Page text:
Lone surviving gunman in 2008 Mumbai siege is convicted

An Indian court on Monday convicted a Pakistani man of murder and waging war for his role in the 2008 Mumbai terror attacks that left 166 people dead in the heart of India's financial capital.
By Emily Wax
Tuesday, May 4, 2010

NEW DELHI -- A 22-year-old militant from Pakistan was found guilty Monday of "waging war on India" during the brazen November 2008 attacks in Mumbai that killed 166 people and strained relations between the nuclear-armed rivals.

Ajmal Amir Kasab, who bowed his head as the verdict was announced, will be sentenced Tuesday and could face the death penalty.

It was an emotional day for many Indians because Kasab is the lone surviving attacker from the gun-and-grenade ambush on India's financial capital, a powerful strike at a city that has been at the forefront of India's economic boom.

Kasab was videotaped by a security camera at the start of the three-day siege, wild-eyed and shooting up the city's busiest railway station. Prosecutors say Kasab was one of two militants who killed 52 people there.

A total of 610 witnesses testified during Kasab's trial, which ran for 271 days and produced a 1,522-page verdict that was read aloud Monday in a packed courtroom within the jail premises in Mumbai where Kasab is being held for security reasons.

Judge M.L. Tahiliyani acquitted two Indians who had been accused of helping plot the attacks. Throughout the trial, experts said the evidence against the men appeared weak. But political analysts in New Delhi also said that India's government was eager to distance two of its own citizens from the plot and preferred to point the finger at Pakistan.

Office workers and schoolchildren across the country gathered at television sets to watch the verdict. The country remains deeply divided on how Kasab should be punished, with some saying the death penalty would only further the cycle of bloodshed.

"I will never have the mother of my children back," said Santanu Saikia, whose wife, Sabina Sehgal Saikia, an editor with the Times of India newspaper, was killed in her room on the fifth floor of the Taj Mahal Palace & Tower hotel. "We have taken a decision that we are going to forgive Kasab in her memory. What else can we do?"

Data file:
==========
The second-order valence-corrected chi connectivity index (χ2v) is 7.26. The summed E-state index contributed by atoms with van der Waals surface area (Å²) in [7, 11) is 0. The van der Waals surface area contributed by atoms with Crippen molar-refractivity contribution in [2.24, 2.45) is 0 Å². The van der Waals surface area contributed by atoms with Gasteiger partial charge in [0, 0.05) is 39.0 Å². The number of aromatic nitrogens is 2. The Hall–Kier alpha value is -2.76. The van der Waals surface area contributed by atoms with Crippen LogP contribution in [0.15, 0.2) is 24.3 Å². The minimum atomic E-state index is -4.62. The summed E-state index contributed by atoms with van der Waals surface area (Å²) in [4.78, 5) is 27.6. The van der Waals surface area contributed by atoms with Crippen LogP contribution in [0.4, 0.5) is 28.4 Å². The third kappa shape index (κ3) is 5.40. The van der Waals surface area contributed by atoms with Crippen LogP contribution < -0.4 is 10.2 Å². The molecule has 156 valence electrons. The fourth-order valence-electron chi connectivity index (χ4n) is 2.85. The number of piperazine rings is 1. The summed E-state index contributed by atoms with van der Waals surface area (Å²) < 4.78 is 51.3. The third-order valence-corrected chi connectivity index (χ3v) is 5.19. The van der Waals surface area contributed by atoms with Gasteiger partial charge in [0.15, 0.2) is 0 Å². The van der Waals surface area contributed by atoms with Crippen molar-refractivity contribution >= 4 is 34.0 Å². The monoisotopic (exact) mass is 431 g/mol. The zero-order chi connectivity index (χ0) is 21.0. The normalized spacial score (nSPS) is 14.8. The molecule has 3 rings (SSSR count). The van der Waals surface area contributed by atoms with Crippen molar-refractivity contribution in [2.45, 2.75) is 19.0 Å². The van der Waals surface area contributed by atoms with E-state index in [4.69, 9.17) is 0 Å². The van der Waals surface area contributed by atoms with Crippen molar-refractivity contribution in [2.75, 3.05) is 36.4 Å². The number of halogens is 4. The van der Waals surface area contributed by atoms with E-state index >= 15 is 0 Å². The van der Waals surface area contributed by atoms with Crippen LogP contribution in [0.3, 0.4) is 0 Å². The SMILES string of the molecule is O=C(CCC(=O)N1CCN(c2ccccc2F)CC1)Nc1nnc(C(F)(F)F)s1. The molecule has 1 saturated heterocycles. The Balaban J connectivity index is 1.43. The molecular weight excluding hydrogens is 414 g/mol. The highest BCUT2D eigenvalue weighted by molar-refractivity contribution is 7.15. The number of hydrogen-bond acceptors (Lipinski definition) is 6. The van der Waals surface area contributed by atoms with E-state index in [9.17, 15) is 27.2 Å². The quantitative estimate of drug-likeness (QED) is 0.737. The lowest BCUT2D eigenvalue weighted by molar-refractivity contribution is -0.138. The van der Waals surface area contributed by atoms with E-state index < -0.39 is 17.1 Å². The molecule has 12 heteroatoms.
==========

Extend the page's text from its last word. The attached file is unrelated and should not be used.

On the world stage, the Mumbai massacre brought relations between India and Pakistan -- which have fought three major wars -- to a new low. The Obama administration wants to ease tensions on the subcontinent and has been urging both sides back to the negotiating table. Improved relations would let Pakistan focus on fighting the Taliban on its western border with Afghanistan.

At talks at a regional conference last week in Bhutan, the Indian and Pakistani prime ministers agreed to begin rebuilding relations. But in a reminder of the fragility of the talks, a terror warning in India all weekend kept many families locked indoors and sparked debate on Sunday talk shows about whether negotiations are realistic.

India says the Pakistan-based group Lashkar-i-Taiba, whose name means "Army of the Pious," ordered the November attacks. During the announcement of Kasab's verdict, the judge said India had evidence that Kasab was a part of the group. India has been frustrated over Pakistan's inability, or unwillingness, to dismantle Lashkar-i-Taiba and related organizations.

Special correspondent Mohammed Rizwan in Faridkot, Pakistan, contributed to this report.

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